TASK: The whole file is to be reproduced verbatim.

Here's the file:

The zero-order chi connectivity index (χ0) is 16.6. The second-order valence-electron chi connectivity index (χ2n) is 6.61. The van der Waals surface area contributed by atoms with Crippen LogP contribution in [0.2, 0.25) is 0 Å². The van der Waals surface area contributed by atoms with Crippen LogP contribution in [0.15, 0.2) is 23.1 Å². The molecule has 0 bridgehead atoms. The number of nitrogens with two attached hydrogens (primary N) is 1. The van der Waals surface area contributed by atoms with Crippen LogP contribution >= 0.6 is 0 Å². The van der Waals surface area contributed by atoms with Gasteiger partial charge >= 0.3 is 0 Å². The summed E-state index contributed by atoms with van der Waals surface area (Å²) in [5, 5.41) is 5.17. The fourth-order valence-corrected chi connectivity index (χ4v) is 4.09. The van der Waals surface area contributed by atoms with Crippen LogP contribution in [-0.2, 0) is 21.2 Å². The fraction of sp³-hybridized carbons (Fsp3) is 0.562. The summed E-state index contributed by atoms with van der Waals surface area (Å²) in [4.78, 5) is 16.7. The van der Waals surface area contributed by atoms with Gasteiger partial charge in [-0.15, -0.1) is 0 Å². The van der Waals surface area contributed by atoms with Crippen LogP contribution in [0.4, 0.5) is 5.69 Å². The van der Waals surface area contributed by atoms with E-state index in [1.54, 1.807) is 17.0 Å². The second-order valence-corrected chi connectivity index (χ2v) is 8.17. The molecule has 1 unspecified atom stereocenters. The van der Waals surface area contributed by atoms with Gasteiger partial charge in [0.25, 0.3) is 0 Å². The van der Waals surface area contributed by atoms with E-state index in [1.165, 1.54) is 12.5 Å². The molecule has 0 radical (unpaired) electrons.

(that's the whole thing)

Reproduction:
The zero-order chi connectivity index (χ0) is 16.6. The second-order valence-electron chi connectivity index (χ2n) is 6.61. The van der Waals surface area contributed by atoms with Crippen LogP contribution in [0.2, 0.25) is 0 Å². The van der Waals surface area contributed by atoms with Crippen LogP contribution in [0.15, 0.2) is 23.1 Å². The molecule has 0 bridgehead atoms. The number of nitrogens with two attached hydrogens (primary N) is 1. The van der Waals surface area contributed by atoms with Crippen LogP contribution >= 0.6 is 0 Å². The van der Waals surface area contributed by atoms with Gasteiger partial charge >= 0.3 is 0 Å². The summed E-state index contributed by atoms with van der Waals surface area (Å²) in [5, 5.41) is 5.17. The fourth-order valence-corrected chi connectivity index (χ4v) is 4.09. The van der Waals surface area contributed by atoms with Crippen LogP contribution in [-0.2, 0) is 21.2 Å². The fraction of sp³-hybridized carbons (Fsp3) is 0.562. The summed E-state index contributed by atoms with van der Waals surface area (Å²) in [4.78, 5) is 16.7. The van der Waals surface area contributed by atoms with Gasteiger partial charge in [-0.15, -0.1) is 0 Å². The van der Waals surface area contributed by atoms with Crippen LogP contribution in [0.4, 0.5) is 5.69 Å². The van der Waals surface area contributed by atoms with E-state index in [1.54, 1.807) is 17.0 Å². The second-order valence-corrected chi connectivity index (χ2v) is 8.17. The molecule has 1 unspecified atom stereocenters. The van der Waals surface area contributed by atoms with Gasteiger partial charge in [0.25, 0.3) is 0 Å². The van der Waals surface area contributed by atoms with E-state index in [1.165, 1.54) is 12.5 Å². The molecule has 0 radical (unpaired) electrons.